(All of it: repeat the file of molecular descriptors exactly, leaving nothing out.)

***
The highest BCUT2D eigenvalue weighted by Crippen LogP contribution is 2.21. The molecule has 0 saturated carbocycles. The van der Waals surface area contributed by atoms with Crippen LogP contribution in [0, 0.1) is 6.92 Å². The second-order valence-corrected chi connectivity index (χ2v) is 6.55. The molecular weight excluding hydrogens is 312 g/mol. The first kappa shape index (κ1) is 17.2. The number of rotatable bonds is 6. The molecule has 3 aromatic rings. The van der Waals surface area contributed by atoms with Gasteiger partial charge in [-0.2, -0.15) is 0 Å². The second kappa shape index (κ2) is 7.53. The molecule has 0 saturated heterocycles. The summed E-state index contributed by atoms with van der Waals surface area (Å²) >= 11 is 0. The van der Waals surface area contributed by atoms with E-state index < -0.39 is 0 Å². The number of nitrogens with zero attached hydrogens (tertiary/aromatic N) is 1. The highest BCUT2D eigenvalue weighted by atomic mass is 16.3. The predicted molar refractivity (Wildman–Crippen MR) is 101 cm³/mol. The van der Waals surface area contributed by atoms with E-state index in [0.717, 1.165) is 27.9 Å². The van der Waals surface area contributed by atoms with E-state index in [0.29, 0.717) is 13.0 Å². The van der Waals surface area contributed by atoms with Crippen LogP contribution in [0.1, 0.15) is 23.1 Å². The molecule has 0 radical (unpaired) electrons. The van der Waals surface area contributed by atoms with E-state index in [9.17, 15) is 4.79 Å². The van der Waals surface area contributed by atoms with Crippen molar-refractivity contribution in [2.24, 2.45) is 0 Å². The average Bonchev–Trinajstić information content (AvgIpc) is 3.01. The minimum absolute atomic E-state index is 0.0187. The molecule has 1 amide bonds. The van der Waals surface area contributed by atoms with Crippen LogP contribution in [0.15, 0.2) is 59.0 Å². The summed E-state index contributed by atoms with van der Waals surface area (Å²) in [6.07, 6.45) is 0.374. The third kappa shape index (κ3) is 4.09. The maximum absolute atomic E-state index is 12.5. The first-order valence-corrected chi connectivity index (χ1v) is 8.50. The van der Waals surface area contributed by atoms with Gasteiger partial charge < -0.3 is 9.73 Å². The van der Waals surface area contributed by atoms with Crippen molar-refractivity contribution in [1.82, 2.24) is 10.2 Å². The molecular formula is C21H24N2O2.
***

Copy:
The highest BCUT2D eigenvalue weighted by Crippen LogP contribution is 2.21. The molecule has 0 saturated carbocycles. The van der Waals surface area contributed by atoms with Crippen LogP contribution in [0, 0.1) is 6.92 Å². The second-order valence-corrected chi connectivity index (χ2v) is 6.55. The molecular weight excluding hydrogens is 312 g/mol. The first kappa shape index (κ1) is 17.2. The number of rotatable bonds is 6. The molecule has 3 aromatic rings. The van der Waals surface area contributed by atoms with Gasteiger partial charge in [-0.2, -0.15) is 0 Å². The second kappa shape index (κ2) is 7.53. The molecule has 0 saturated heterocycles. The summed E-state index contributed by atoms with van der Waals surface area (Å²) >= 11 is 0. The van der Waals surface area contributed by atoms with E-state index < -0.39 is 0 Å². The number of nitrogens with zero attached hydrogens (tertiary/aromatic N) is 1. The highest BCUT2D eigenvalue weighted by atomic mass is 16.3. The predicted molar refractivity (Wildman–Crippen MR) is 101 cm³/mol. The van der Waals surface area contributed by atoms with E-state index in [0.717, 1.165) is 27.9 Å². The van der Waals surface area contributed by atoms with E-state index in [0.29, 0.717) is 13.0 Å². The van der Waals surface area contributed by atoms with Crippen LogP contribution in [0.1, 0.15) is 23.1 Å². The molecule has 0 radical (unpaired) electrons. The van der Waals surface area contributed by atoms with E-state index in [9.17, 15) is 4.79 Å². The van der Waals surface area contributed by atoms with Crippen molar-refractivity contribution in [2.24, 2.45) is 0 Å². The average Bonchev–Trinajstić information content (AvgIpc) is 3.01. The minimum absolute atomic E-state index is 0.0187. The molecule has 1 amide bonds. The van der Waals surface area contributed by atoms with Crippen LogP contribution in [0.15, 0.2) is 59.0 Å². The summed E-state index contributed by atoms with van der Waals surface area (Å²) in [6.07, 6.45) is 0.374. The third kappa shape index (κ3) is 4.09. The maximum absolute atomic E-state index is 12.5. The first-order valence-corrected chi connectivity index (χ1v) is 8.50. The van der Waals surface area contributed by atoms with Gasteiger partial charge < -0.3 is 9.73 Å². The van der Waals surface area contributed by atoms with Crippen molar-refractivity contribution in [1.82, 2.24) is 10.2 Å². The molecular formula is C21H24N2O2.